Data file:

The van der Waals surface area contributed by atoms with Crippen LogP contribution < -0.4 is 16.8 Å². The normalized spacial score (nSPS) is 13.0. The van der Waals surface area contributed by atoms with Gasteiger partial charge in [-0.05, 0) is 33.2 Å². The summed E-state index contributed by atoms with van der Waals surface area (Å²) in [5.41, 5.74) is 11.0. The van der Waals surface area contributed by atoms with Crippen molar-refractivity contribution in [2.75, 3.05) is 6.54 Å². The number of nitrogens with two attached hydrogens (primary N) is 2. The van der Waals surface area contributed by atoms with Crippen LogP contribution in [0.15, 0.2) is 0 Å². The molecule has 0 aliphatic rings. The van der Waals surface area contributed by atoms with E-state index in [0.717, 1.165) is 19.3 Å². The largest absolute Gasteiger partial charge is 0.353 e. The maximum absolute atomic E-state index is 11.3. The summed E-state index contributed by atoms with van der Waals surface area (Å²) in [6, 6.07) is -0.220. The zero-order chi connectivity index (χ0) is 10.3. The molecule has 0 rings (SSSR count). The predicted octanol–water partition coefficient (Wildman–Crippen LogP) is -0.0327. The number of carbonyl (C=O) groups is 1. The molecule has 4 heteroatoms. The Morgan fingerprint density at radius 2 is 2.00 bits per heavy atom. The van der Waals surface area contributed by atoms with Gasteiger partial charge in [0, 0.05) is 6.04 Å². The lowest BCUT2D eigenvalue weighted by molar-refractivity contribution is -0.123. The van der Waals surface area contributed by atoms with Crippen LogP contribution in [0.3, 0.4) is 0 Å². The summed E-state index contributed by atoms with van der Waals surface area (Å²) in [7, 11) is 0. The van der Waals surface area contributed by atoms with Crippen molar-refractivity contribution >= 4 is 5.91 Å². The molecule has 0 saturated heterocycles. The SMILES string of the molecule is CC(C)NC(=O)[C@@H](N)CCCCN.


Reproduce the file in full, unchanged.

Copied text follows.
The van der Waals surface area contributed by atoms with Crippen LogP contribution < -0.4 is 16.8 Å². The normalized spacial score (nSPS) is 13.0. The van der Waals surface area contributed by atoms with Gasteiger partial charge in [-0.05, 0) is 33.2 Å². The summed E-state index contributed by atoms with van der Waals surface area (Å²) in [5.41, 5.74) is 11.0. The van der Waals surface area contributed by atoms with Crippen molar-refractivity contribution in [2.75, 3.05) is 6.54 Å². The number of nitrogens with two attached hydrogens (primary N) is 2. The van der Waals surface area contributed by atoms with Crippen LogP contribution in [0.15, 0.2) is 0 Å². The molecule has 0 aliphatic rings. The van der Waals surface area contributed by atoms with E-state index in [0.717, 1.165) is 19.3 Å². The largest absolute Gasteiger partial charge is 0.353 e. The maximum absolute atomic E-state index is 11.3. The summed E-state index contributed by atoms with van der Waals surface area (Å²) in [6, 6.07) is -0.220. The zero-order chi connectivity index (χ0) is 10.3. The molecule has 0 rings (SSSR count). The predicted octanol–water partition coefficient (Wildman–Crippen LogP) is -0.0327. The number of carbonyl (C=O) groups is 1. The molecule has 4 heteroatoms. The Morgan fingerprint density at radius 2 is 2.00 bits per heavy atom. The van der Waals surface area contributed by atoms with Gasteiger partial charge in [0, 0.05) is 6.04 Å². The lowest BCUT2D eigenvalue weighted by molar-refractivity contribution is -0.123. The van der Waals surface area contributed by atoms with Crippen LogP contribution in [0.3, 0.4) is 0 Å². The summed E-state index contributed by atoms with van der Waals surface area (Å²) in [7, 11) is 0. The van der Waals surface area contributed by atoms with Crippen molar-refractivity contribution >= 4 is 5.91 Å². The molecule has 0 saturated heterocycles. The SMILES string of the molecule is CC(C)NC(=O)[C@@H](N)CCCCN.